The National Institute of Standards and Technology (NIST) has opened a competition to develop a new cryptographic "hash" algorithm, a tool that converts a file, message or block of data to a short "fingerprint" for use in digital signatures, message authentication and other computer security applications.
The competition is NIST's response to recent advances in the analysis of hash algorithms. The new hash algorithm will be called Secure Hash Algorithm-3 (SHA-3) and will augment the hash algorithms currently specified in the Federal Information Processing Standard (FIPS) 180-2, Secure Hash Standard. NIST's goal is that SHA-3 provide increased security and offer greater efficiency for the applications using cryptographic hash algorithms. FIPS standards are required for use in federal civilian computer systems and are often adopted voluntarily by private industry.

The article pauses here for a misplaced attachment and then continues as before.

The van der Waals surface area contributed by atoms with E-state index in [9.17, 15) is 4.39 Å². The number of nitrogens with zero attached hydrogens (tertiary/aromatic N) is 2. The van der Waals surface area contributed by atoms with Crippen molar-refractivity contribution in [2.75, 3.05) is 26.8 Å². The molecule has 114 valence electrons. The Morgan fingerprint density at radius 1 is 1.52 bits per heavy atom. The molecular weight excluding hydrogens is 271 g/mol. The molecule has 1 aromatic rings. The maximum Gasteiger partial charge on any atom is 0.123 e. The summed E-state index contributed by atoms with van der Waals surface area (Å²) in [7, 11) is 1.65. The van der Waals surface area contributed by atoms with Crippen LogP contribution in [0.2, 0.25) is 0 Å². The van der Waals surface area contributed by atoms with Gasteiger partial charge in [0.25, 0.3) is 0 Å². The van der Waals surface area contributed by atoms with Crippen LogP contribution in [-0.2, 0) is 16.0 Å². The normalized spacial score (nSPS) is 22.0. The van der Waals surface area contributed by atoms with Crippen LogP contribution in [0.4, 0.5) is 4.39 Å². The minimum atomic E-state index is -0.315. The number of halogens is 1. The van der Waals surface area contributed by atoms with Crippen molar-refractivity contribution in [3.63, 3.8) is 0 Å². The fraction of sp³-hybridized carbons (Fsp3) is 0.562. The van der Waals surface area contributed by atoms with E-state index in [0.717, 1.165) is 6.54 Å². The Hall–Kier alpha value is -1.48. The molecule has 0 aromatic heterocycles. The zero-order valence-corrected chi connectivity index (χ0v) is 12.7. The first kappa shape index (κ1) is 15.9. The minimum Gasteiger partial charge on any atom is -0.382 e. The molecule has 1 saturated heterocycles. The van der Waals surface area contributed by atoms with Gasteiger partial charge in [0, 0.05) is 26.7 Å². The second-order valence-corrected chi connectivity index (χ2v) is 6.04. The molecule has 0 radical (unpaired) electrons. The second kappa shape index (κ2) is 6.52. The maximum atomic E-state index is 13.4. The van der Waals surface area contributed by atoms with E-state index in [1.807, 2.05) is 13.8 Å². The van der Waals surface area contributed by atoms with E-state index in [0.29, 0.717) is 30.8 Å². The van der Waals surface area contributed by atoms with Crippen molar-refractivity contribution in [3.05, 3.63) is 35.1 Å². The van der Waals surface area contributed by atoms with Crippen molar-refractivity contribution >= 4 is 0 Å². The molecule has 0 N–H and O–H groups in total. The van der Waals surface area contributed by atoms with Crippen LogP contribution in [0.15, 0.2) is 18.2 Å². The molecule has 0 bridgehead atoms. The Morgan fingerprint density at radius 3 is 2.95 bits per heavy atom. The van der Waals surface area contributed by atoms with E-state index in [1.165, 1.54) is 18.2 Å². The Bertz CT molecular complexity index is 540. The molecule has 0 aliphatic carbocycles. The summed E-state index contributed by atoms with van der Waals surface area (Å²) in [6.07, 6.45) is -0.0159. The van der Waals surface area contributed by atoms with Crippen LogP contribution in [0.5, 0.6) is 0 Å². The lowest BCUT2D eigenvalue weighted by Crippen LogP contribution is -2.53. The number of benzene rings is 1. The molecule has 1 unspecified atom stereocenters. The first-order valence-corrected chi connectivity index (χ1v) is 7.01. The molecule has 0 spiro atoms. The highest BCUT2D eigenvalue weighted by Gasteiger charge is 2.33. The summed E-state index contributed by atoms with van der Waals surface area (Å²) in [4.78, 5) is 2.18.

FIPS 180-2 specifies five cryptographic hash algorithms, including SHA-1 and the SHA-2 family of hash algorithms. Because serious attacks have been reported in recent years against cryptographic hash algorithms, including SHA-1, and because SHA-1 and the SHA-2 family share a similar design, NIST has decided to standardize an additional hash algorithm to augment the ones currently specified in FIPS 180-2.
NIST issued a Call for a New Cryptographic Hash Algorithm (SHA-3) Family in a Federal Register Notice on Nov. 2, 2007. The announcement specifies the submission requirements, the minimum acceptability requirements, and the evaluation criteria for candidate hash algorithms. Entries for the competition must be received by Oct. 31, 2008.
Details about the competition are available at http://www.nist.gov/hash-competition.
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